The President is in the process of defining the Cyber Security Policy for the United States. This follows on from the previous administration’s efforts to improve cyber security throughout the US. While we expect to see more emphasis on public-private cooperation as well as potentially refining and defining what the roles of the Department of Defense and the Department of Homeland Security fill, at the end of the day, organizations are still going to be responsible for protecting themselves in Cyberspace.
The NIST Cybersecurity Framework (NIST CSF) provides organizations with a method to assess their current cybersecurity posture, determine the desired state and put plans in place to achieve the desired state. The five areas of Identify, Protect, Detect, Respond and Recover are a workable approach to the critical areas of cyber resilience. Even the most ill prepared organization can apply the evaluation to determine what steps they need to accomplish. Using the NIST CSF can seem like a large undertaking but in today’s age it is imperative that organizations evaluate their cybersecurity posture and take steps to improve.
Identify, the first part of the NIST CSF “Develop the organizational understanding to manage cybersecurity risk to systems, assets, data, and capabilities.” Under this one of the five core functions, there are five sub-categories.
- Asset Management (ID.AM): The data, personnel, devices, systems, and facilities that enable the organization to achieve business purposes are identified and managed consistent with their relative importance to business objectives and the organization’s risk strategy.
- Business Environment (ID.BE): The organization’s mission, objectives, stakeholders, and activities are understood and prioritized; this information is used to inform cybersecurity roles, responsibilities, and risk management decisions.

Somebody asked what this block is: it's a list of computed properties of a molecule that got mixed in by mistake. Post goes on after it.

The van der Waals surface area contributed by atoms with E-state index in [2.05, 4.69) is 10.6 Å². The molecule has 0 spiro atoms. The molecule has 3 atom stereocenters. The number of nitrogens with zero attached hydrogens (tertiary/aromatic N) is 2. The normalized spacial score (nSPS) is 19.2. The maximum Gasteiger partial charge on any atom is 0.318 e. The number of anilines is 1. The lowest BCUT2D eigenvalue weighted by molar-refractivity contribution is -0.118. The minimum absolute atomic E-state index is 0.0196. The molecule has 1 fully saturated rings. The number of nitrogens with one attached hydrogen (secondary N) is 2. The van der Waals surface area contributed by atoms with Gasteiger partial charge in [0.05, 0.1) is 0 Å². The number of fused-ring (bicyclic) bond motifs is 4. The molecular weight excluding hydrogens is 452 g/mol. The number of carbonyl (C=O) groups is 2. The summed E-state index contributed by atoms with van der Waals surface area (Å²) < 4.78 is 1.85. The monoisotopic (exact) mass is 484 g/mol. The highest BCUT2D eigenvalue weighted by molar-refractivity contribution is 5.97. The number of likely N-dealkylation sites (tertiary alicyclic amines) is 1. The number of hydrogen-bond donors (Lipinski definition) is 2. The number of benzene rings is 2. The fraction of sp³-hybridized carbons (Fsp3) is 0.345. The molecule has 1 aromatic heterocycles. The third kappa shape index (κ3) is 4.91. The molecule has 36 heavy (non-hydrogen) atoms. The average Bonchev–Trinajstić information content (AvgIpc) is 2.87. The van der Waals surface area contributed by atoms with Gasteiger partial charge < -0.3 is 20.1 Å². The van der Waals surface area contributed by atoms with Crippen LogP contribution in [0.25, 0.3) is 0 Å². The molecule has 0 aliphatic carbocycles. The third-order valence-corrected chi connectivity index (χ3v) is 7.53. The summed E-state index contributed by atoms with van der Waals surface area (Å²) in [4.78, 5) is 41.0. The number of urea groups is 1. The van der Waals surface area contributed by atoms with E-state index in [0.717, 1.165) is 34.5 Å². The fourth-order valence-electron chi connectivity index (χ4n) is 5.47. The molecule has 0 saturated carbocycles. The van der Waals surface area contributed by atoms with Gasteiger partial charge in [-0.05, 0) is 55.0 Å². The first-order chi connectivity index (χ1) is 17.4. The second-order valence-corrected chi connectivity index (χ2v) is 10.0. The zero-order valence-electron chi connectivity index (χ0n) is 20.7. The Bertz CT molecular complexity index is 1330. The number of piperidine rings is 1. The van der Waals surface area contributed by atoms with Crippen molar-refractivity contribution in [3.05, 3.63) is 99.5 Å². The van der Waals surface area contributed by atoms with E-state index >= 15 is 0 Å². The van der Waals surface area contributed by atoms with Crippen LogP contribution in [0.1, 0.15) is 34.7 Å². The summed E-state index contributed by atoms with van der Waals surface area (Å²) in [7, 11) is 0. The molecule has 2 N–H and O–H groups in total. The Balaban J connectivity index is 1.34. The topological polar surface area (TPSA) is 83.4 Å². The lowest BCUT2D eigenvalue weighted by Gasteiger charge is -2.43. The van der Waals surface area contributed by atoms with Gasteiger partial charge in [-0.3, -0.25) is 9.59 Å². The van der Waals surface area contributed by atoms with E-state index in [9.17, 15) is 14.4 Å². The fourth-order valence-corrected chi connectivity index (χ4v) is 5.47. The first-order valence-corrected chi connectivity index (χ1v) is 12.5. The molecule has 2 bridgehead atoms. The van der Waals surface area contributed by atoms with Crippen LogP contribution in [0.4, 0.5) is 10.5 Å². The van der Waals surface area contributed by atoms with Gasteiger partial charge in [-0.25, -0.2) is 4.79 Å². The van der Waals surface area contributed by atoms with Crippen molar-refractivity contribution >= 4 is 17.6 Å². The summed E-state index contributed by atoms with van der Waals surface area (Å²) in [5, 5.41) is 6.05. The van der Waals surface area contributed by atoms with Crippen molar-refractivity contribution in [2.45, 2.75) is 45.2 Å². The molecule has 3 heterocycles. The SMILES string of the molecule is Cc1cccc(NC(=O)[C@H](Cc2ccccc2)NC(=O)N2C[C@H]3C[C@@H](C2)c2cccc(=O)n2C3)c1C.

- Governance (ID.GV): The policies, procedures, and processes to manage and monitor the organization’s regulatory, legal, risk, environmental, and operational requirements are understood and inform the management of cybersecurity risk.
- Risk Assessment (ID.RA): The organization understands the cybersecurity risk to organizational operations (including mission, functions, image, or reputation), organizational assets, and individuals.
- Risk Management Strategy (ID.RM): The organization’s priorities, constraints, risk tolerances, and assumptions are established and used to support operational risk decisions
By taking some of the actions above, organizations can take important steps toward cyber resilience. As the Administration works to develop their Cyber Security Policy, organizations should take important steps to secure themselves. There are many reputable companies who can support companies and organizations seeking to implement the NIST CSF. JohnsTek Inc is one such company.
Cyber Security is not an issue only for large companies, small business need to protect themselves. There are resources out there to help. Click here for more information or to schedule your free consultation.